Diagnosis and Treatment of Gout

A Painful Foot Condition

Anyone who has had an attack of gout knows that the symptoms are difficult to ignore. When gout affects the foot, the usual signs are a red, hot and swollen big toe joint that is exquisitely painful and sensitive to even the lightest touch. Gout is caused when uric acid, a normal product of metabolism, deposits into joints or other tissues and results in an inflammatory reaction. When gout affects a joint such as the knee or big toe joint, it is known as gouty arthritis.

Facts About Gout

  • Gouty arthritis most often occurs at the first metatarsal phalangeal joint, or big toe joint.
  • Gout predominantly occurs in people over the age of 30, men more often than women.​
  • Attacks usually worsen at night and symptoms may be so severe that they interrupt sleep.​
  • Symptoms can persist for days.​
  • Other areas where gout can occur are the hand, knee and ankle joints plus soft tissue areas such as the ear lobes or around tendons.​

What Causes Gout and Who Is ​at Risk?

There are a variety of risk factors that cause a person to either produce too much uric acid or fail to excrete it properly. And having a high uric acid does not always mean a person will develop a gout attack -- a person may have uric acid crystals in their joints and not have the inflammatory reaction that brings about pain and other symptoms.

Risk factors for elevated uric acid, also known as hyperuricemia, include:

  • Obesity​
  • Alcohol abuse​
  • Use of diuretic drugs (water pills) and other drugs such as aspirin.​
  • High Blood Pressure​
  • Kidney disease​
  • Diabetes/insulin resistance​
  • Dehydration or extreme muscle exertion​
  • Certain diseases such as leukemias, hemolytic anemias, and psoriasis​
  • Excess fructose consumption or hereditary fructose intolerance

    Diagnosis and Treatment of Gout

    Gouty arthritis most often presents as a red, hot, swollen and painful big toe joint. It is always best to seek medical attention if these symptoms develop in order to rule out an infection, which would require immediate medical attention. Gout is diagnosed by obtaining a sample of fluid from the joint via needle aspiration. The sample is sent to a laboratory, where it will be examined for the presence of uric acid crystals. Blood tests may also be done to check for elevated uric acid levels. X-rays may be taken to identify any damage to bone that may be present.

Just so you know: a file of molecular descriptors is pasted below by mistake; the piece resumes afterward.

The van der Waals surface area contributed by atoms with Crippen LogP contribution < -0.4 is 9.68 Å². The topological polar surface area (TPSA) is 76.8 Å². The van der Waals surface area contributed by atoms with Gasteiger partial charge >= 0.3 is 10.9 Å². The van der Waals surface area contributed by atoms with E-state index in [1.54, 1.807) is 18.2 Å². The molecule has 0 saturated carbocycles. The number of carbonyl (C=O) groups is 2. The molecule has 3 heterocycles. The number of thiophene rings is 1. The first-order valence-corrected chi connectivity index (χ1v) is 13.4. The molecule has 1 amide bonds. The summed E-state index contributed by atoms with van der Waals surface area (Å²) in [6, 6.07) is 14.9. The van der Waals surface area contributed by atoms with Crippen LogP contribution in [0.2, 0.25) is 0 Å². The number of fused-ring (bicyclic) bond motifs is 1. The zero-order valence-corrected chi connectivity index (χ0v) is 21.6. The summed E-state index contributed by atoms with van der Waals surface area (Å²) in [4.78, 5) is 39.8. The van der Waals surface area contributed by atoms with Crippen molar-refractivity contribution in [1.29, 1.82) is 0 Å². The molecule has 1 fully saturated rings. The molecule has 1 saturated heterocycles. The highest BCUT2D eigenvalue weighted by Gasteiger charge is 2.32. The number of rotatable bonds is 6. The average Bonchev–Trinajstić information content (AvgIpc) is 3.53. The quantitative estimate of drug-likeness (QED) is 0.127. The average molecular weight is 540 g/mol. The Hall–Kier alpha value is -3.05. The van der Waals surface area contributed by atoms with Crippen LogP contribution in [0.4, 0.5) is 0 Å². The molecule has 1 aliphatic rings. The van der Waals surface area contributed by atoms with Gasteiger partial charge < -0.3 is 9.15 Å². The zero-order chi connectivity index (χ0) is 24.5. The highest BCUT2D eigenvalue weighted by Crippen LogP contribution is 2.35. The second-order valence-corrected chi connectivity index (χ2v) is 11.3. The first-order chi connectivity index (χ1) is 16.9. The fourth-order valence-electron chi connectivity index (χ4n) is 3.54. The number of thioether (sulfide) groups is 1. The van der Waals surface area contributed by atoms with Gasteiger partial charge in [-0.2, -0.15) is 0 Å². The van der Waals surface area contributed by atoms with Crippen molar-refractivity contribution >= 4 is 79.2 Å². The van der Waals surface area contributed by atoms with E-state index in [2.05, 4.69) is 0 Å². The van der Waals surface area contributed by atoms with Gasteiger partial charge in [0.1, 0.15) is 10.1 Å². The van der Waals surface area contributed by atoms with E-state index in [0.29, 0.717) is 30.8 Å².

Treatment may involve medication to alleviate pain and inflammation such as non-steroidal anti-inflammatory drugs (NSAIDS)or cortisone. Your doctor may also prescribe medications to reduce uric acid levels in the body.

    In some people, chronic untreated gouty arthritis may result in damage to the bone and cartilage within the joint. Another long-term consequence of gout is the presence of tophi in the joint or soft tissue. Tophi are lumps of uric acid crystals that have deposited in joints or around tendons.

    In addition to getting medical care when gout strikes, it is best to rest the affected area.

    Keep the foot elevated often and decrease activity until the pain resolves.

    One of the strongest risk factors for developing gout is obesity. In fact, a study referenced in the Archives of Internal Medicine found that weight loss offers some protection against the risk of developing gout in males.


    Choi, MD DrPH, Hyon K., Atkinson, MD, MPH, Karen, et. al., Obesity, Weight Change, Hypertension, Diuretic Use, and Risk of Gout in Men. Archives of Internal Medicine. 2005;165:742-748.

    Schumacher, Jr., MD, H. Ralph, Ed, Klippel, MD, John H., Assoc. Ed, and William J. Koopman, MD, Assoc. Ed. Primer on the Rheumatic Diseases. Tenth Ed. Atlanta: Arthritis Foundation, 1993; 209-215.

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